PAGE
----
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5 Keys: Lightning at Penguins, Game 5

Eyes on Pittsburgh goalie Fleury in first start since March 31

by Tom Gulitti @tomgulittinhl / Staff Writer

PITTSBURGH -- The Pittsburgh Penguins and Tampa Bay Lightning play Game 5 of the Eastern Conference Final at Consol Energy Center on Sunday (8 p.m. ET; NBCSN, CBC, TVA Sports). The best-of-7 series is tied 2-2.

Here are 5 keys for Game 5: 


Goalie Marc-Andre Fleury will make his first start since he sustained a concussion on March 31 against the Nashville Predators. He has been medically cleared since May 2 and has been dressing as rookie Matt Murray's backup, but his only game action was a seven-save outing in the third period of a 4-3 loss in Game 4 on Friday.

After resisting the temptation earlier in the Stanley Cup Playoffs, coach Mike Sullivan is turning to the 31-year-old Sorel, Quebec native at a pivotal juncture in the series. All eyes will be on Fleury to see if he has any rust from his long layoff.

Video: PIT@TBL, Gm4: Fleury stones Namestnikov on doorstep

"It's an important decision for a hockey team," Sullivan said. "We're trying to make the best decision that we can, that we think gives our team the best chance to win. And that's the route, or the direction, that we chose to take for this game."


The team that scored first won each of the first four games. Just as important is setting the tempo and establishing the type of game each team wants to play early. Getting a deflection goal from Ryan Callahan 27 seconds into Game 4 helped the Lightning do that, but they also continued to play well after that and didn't allow the Penguins to resume dictating play as they did in Games 2 and 3. 

"We have to play the way we know how to in terms of taking away time and space and being good on forechecks," Lightning center Brian Boyle said. "We've got to put the pucks in the right spots, be on top of those guys and try to take away their time and space, not just in the D zone but all over the place. That's what we want to do with our start. It's got to be a physical effort again."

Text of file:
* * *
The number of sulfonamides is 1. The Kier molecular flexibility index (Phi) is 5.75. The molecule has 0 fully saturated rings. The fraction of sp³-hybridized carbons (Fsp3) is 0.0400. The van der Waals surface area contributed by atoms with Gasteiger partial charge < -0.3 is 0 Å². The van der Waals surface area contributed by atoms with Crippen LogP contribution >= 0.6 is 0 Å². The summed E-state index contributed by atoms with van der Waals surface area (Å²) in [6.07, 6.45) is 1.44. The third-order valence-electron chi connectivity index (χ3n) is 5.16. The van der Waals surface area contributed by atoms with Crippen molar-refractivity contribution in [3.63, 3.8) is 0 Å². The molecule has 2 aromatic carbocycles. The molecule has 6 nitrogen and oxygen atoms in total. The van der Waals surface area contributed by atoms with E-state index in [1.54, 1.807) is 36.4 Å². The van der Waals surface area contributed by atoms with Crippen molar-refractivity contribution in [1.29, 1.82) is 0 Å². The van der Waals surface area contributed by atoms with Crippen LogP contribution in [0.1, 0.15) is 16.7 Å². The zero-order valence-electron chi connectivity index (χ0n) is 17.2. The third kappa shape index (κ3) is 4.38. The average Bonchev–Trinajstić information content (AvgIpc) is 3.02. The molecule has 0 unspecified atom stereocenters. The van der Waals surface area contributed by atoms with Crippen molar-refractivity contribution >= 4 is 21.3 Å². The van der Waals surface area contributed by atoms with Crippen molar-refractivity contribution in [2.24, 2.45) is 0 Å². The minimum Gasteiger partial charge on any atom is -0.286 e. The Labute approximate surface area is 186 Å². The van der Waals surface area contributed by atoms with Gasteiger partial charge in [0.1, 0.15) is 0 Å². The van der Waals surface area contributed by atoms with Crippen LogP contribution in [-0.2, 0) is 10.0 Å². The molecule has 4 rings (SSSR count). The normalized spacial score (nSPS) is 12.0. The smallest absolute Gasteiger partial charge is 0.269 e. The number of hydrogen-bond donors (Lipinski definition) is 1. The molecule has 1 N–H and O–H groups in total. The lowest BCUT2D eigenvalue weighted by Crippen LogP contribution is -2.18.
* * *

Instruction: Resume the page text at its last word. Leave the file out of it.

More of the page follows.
Conversely, the Penguins would love to pick up where they left off in their three-goal third period in Game 4.  


The loss of Trevor Daley to a broken ankle is a significant one for the Penguins. The 32-year-old defenseman's puck-moving skill and skating ability are integral parts of the Penguins' transition game and he ranks second on the team in averaging 22:08 in ice time per game.

Olli Maatta is likely to get the call in Daley's place. A healthy scratch the past three games, Maatta, 21, needs to elevate his play after struggling in Game 1 of this series, and at times in the first two rounds against the New York Rangers and Washington Capitals.

"It doesn't matter what day it is, you have to be ready to play the next game," Maatta said. "You never know what's going to happen. You've just got to make sure you're ready."

Video: PIT@TBL, Gm4: Daley leaves with injury in the 2nd


After being shorthanded a total of four times in the first three games, the Penguins gave the Lightning that many power plays in the first two periods of Game 4. That included defenseman Kris Letang losing his composure and taking cross checking and roughing minors at 11:38 of the second period, which resulted in a four-minute power play. Jonathan Drouin scored during it to increase Tampa Bay's lead to 3-0.

"When we were down four minutes there and they scored, it puts it out of reach," Penguins left wing Chris Kunitz said. 

In addition, the time spent killing those penalties prevented the Penguins from getting in the flow of their four-line game, and kept Sidney Crosby (except for one penalty killing shift) and Evgeni Malkin on the bench. The Lightning also need to be better with their discipline with the Penguins 3-for-13 (23.1 percent) in the series with the man advantage.


This has been a key from the start of this series and the Penguins and Lightning continue to go as their elite defensemen play. Victor Hedman was a dominant player in Games 1 and 4, and the Lightning won both. Letang played his best while Hedman wasn't as good in Games 2 and 3, and the Penguins won those two games.

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